Val - Butch on Butch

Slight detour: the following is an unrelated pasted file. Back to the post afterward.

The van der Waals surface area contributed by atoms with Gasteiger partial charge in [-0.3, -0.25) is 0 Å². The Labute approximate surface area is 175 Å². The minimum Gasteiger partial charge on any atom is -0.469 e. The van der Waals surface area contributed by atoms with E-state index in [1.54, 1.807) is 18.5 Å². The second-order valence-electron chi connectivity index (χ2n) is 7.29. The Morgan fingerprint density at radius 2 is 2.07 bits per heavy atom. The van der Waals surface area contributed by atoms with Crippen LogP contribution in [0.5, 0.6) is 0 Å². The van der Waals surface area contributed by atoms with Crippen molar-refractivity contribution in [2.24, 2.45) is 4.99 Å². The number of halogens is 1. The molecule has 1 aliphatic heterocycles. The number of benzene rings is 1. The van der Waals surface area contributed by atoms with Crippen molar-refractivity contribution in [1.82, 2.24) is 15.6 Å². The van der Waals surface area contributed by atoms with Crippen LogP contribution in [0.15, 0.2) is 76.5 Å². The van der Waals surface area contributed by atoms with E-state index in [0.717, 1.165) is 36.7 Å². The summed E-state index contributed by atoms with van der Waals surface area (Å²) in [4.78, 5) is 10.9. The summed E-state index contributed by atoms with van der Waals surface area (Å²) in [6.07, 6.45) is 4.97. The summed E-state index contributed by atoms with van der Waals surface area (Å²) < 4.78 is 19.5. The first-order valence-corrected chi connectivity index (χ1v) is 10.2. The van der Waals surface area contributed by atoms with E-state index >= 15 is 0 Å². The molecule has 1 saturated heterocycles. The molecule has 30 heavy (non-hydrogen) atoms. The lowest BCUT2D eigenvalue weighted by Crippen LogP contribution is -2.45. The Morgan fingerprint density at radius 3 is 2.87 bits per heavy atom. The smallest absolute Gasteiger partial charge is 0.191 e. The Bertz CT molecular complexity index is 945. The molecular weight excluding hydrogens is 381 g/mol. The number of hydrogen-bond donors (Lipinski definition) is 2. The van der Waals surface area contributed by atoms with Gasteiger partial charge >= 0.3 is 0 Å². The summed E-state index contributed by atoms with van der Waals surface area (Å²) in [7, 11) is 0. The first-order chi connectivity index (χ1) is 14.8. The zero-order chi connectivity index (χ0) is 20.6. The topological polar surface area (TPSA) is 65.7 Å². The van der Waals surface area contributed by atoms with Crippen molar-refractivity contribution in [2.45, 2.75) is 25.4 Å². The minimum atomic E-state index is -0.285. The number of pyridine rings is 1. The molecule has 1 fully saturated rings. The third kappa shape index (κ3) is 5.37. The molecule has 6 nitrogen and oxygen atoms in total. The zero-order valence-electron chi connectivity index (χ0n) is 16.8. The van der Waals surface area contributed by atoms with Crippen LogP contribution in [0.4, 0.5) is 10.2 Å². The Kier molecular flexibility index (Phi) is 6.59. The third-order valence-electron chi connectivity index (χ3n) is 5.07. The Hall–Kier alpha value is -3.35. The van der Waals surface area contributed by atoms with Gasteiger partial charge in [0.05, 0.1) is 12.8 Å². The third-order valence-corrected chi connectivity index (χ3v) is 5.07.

This page features computer generated text of the source audio - it is not a transcript. The Artificial Intelligence Text is provided to help users when searching for keywords or phrases. The text has not been manually checked for accuracy against the original audio and will contain many errors. If you would like to help create a transcript, please volunteer to listen to the audio and correct the AI Text - get in contact for more details.